Chander Raman, PhD Dr. Raman’s research interrogates molecular and cellular mechanisms driving the immunopathogenesis of autoimmune diseases with a special emphasis on multiple sclerosis (MS) and rheumatoid arthritis (RA). Within this context, the research interest of the Raman laboratory is the study of activation and differentiation of effector T cells and B cells in the pathogenesis of these autoimmune disease. Current investigations involve human samples from patients with MS or RA as well mouse models to study these diseases. The major areas of investigation are:
- The mechanisms modulating the activation of T-cells and differentiation to pathogenic (Th1, Th17 and ThIFNγIL-17 –dual producers), regulatory (nTreg, iTreg) Th subsets and cells of the innate immune system (dendritic cells, macrophages and microglia). Within this area of study, the Raman laboratory has a special interest in type 1 and type 2 interferons, and TGFβ family proteins in the pathogenesis of MS, RA and the mouse model, experimental autoimmune encephalomyelitis (EAE)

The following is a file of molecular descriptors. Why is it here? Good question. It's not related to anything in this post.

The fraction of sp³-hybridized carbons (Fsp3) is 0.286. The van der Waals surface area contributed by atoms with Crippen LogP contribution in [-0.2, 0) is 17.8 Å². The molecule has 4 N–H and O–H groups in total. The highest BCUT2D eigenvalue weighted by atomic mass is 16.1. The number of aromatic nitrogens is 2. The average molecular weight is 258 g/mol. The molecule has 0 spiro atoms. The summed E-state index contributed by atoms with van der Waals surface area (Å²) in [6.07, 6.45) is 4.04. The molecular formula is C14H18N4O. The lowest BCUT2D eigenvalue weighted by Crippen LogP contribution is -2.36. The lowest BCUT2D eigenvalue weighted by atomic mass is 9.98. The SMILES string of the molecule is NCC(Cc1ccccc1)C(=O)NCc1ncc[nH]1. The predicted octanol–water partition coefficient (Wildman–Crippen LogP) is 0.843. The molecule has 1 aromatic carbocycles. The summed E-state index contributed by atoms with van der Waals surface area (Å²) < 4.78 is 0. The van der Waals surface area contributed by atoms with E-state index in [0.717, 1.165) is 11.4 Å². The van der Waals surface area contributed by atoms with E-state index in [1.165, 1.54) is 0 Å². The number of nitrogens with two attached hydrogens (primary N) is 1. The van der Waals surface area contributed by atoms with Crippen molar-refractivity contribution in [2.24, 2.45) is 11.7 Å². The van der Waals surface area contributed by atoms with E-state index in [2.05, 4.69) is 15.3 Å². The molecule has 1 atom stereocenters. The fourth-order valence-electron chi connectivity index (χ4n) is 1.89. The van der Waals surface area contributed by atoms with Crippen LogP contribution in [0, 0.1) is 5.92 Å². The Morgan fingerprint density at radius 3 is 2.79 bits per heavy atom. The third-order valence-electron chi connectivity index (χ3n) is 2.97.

- Molecular mechanisms by which CK2 and GSK3 modulates effector and regulatory cells in the pathogenesis of autoimmunity
- Role of CD5 in T cell and B-1a B cell development, differentiation, immunity and pathogenesis – the laboratory focuses on B-1a B cell-dependent T-independent antibody responses, T-dependent antibody responses, autoreactive B-cell generation and persistence and regulatory B-cells. For these studies, the Raman laboratory has generated unique knock-in CD5 mutant mice in which signaling domains associated with CD5-inhibitory activity (ITIM) and CD5-CK2 activation have been ablated